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Why Is Bicarbonate Low In Diabetic Ketoacidosis?

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Diabetic Ketoacidosis

Patient professional reference Professional Reference articles are written by UK doctors and are based on research evidence, UK and European Guidelines. They are designed for health professionals to use. You may find the Pre-diabetes (Impaired Glucose Tolerance) article more useful, or one of our other health articles. See also the separate Childhood Ketoacidosis article. Diabetic ketoacidosis (DKA) is a medical emergency with a significant morbidity and mortality. It should be diagnosed promptly and managed intensively. DKA is characterised by hyperglycaemia, acidosis and ketonaemia:[1] Ketonaemia (3 mmol/L and over), or significant ketonuria (more than 2+ on standard urine sticks). Blood glucose over 11 mmol/L or known diabetes mellitus (the degree of hyperglycaemia is not a reliable indicator of DKA and the blood glucose may rarely be normal or only slightly elevated in DKA). Bicarbonate below 15 mmol/L and/or venous pH less than 7.3. However, hyperglycaemia may not always be present and low blood ketone levels (<3 mmol/L) do not always exclude DKA.[2] Epidemiology DKA is normally seen in people with type 1 diabetes. Data from the UK National Diabetes Audit show a crude one-year Continue reading >>

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Popular Questions

  1. Knicks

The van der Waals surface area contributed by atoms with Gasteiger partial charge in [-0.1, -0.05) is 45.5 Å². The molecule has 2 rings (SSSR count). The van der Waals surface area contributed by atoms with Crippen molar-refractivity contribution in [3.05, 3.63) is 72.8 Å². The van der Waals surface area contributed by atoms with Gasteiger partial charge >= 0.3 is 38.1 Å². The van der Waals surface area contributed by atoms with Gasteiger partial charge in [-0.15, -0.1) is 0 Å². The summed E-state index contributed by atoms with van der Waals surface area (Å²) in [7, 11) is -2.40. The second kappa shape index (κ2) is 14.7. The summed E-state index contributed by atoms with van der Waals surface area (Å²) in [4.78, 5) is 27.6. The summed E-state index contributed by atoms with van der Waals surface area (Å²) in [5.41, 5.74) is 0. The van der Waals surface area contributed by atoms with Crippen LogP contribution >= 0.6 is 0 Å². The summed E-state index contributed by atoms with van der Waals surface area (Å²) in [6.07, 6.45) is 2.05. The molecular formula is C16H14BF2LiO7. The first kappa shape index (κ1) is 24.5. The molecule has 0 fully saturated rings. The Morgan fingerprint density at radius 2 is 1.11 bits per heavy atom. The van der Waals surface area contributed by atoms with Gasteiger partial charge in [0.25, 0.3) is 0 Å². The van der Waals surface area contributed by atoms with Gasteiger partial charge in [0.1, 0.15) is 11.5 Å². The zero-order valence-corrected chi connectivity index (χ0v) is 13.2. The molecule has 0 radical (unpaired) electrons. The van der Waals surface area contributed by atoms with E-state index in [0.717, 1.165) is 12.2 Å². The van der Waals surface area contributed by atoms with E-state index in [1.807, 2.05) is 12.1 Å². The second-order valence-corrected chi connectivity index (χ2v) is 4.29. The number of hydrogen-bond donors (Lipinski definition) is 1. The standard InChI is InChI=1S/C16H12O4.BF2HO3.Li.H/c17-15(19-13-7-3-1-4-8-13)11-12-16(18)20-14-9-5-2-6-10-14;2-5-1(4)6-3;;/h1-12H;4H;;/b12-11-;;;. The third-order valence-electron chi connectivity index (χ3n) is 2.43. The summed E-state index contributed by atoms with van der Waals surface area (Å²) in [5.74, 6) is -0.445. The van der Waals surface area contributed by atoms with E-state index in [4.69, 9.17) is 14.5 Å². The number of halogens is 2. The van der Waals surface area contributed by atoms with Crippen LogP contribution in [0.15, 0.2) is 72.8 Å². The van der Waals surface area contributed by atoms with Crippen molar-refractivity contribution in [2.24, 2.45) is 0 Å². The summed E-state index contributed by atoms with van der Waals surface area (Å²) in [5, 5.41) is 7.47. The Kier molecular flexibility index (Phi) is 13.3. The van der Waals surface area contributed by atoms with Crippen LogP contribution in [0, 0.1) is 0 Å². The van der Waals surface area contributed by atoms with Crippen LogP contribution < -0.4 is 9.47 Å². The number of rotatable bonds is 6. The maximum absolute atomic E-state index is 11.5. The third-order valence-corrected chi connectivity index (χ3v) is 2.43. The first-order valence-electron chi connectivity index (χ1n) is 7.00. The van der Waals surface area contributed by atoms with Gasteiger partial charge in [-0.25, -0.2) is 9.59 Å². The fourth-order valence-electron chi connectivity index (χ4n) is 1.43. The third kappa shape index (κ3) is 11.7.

In DKA, the patient is acidotic, right? So why would the body decrease bicarbonate (a base)? Wouldn't you want to keep the bicarbonate high so as to neutralize the acid?
    Too tired to think straight at the moment.

  2. generic

    The HCO3 derangement is not a compensation--it is the primary problem.
    DKA patients have a metabolic acidosis, I think it's mostly caused by the formation of tons and tons of ketone bodies (acidic). These are formed because despite high circulating levels of glucose, the cells can't use the glucose without insulin-->turn to ketone formation instead.
    The metabolic acidosis may cause respiratory compensation, which would give Kussmaul breathing, for example.

  3. treva

    Knicks said: ↑
    In DKA, the patient is acidotic, right? So why would the body decrease bicarbonate (a base)? Wouldn't you want to keep the bicarbonate high so as to neutralize the acid?
    Too tired to think straight at the moment. Remember the kidney takes days to compensate for acidodic state by producing more bicarb. Acutely, the bicarb is used to buffer the extra acid, so it drops.
    This also explains why DKA pts have increased RR:
    CO2 + H20 <--> H2CO3 <--> HCO3- + H+
    If you blow off extra CO2 (ie by upping RR) you shift the above equation to the left, and promote the formation of H2CO3 via CA, helping to mop up the H+.

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